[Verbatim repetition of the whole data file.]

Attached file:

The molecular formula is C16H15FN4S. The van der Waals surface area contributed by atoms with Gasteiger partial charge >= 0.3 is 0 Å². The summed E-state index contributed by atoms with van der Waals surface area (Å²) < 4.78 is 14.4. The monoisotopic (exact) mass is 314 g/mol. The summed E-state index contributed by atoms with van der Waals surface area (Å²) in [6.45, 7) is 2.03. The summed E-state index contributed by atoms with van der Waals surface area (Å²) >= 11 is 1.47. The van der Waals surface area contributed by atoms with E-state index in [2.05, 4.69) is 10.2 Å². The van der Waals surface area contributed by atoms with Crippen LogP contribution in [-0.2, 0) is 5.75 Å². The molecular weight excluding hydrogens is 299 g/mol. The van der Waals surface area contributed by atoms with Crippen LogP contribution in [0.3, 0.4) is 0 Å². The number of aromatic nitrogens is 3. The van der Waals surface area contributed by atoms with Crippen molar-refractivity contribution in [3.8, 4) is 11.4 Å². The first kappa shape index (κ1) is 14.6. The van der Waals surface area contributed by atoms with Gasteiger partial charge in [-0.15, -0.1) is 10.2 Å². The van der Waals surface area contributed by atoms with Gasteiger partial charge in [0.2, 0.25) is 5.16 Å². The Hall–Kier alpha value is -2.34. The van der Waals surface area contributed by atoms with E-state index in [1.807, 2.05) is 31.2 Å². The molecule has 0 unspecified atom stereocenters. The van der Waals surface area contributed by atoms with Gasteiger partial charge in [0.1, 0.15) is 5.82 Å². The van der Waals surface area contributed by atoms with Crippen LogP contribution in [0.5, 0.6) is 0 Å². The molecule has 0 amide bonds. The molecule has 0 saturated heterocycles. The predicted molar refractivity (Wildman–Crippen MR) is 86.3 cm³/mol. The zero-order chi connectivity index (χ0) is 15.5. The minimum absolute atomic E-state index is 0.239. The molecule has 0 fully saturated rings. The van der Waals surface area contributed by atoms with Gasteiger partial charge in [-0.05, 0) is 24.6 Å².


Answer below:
The molecular formula is C16H15FN4S. The van der Waals surface area contributed by atoms with Gasteiger partial charge >= 0.3 is 0 Å². The summed E-state index contributed by atoms with van der Waals surface area (Å²) < 4.78 is 14.4. The monoisotopic (exact) mass is 314 g/mol. The summed E-state index contributed by atoms with van der Waals surface area (Å²) in [6.45, 7) is 2.03. The summed E-state index contributed by atoms with van der Waals surface area (Å²) >= 11 is 1.47. The van der Waals surface area contributed by atoms with E-state index in [2.05, 4.69) is 10.2 Å². The van der Waals surface area contributed by atoms with Crippen LogP contribution in [-0.2, 0) is 5.75 Å². The molecular weight excluding hydrogens is 299 g/mol. The van der Waals surface area contributed by atoms with Crippen LogP contribution in [0.3, 0.4) is 0 Å². The number of aromatic nitrogens is 3. The van der Waals surface area contributed by atoms with Crippen molar-refractivity contribution in [3.8, 4) is 11.4 Å². The first kappa shape index (κ1) is 14.6. The van der Waals surface area contributed by atoms with Gasteiger partial charge in [-0.15, -0.1) is 10.2 Å². The van der Waals surface area contributed by atoms with Gasteiger partial charge in [0.2, 0.25) is 5.16 Å². The Hall–Kier alpha value is -2.34. The van der Waals surface area contributed by atoms with E-state index in [1.807, 2.05) is 31.2 Å². The molecule has 0 unspecified atom stereocenters. The van der Waals surface area contributed by atoms with Gasteiger partial charge in [0.1, 0.15) is 5.82 Å². The van der Waals surface area contributed by atoms with Crippen LogP contribution in [0.5, 0.6) is 0 Å². The molecule has 0 amide bonds. The molecule has 0 saturated heterocycles. The predicted molar refractivity (Wildman–Crippen MR) is 86.3 cm³/mol. The zero-order chi connectivity index (χ0) is 15.5. The minimum absolute atomic E-state index is 0.239. The molecule has 0 fully saturated rings. The van der Waals surface area contributed by atoms with Gasteiger partial charge in [-0.05, 0) is 24.6 Å².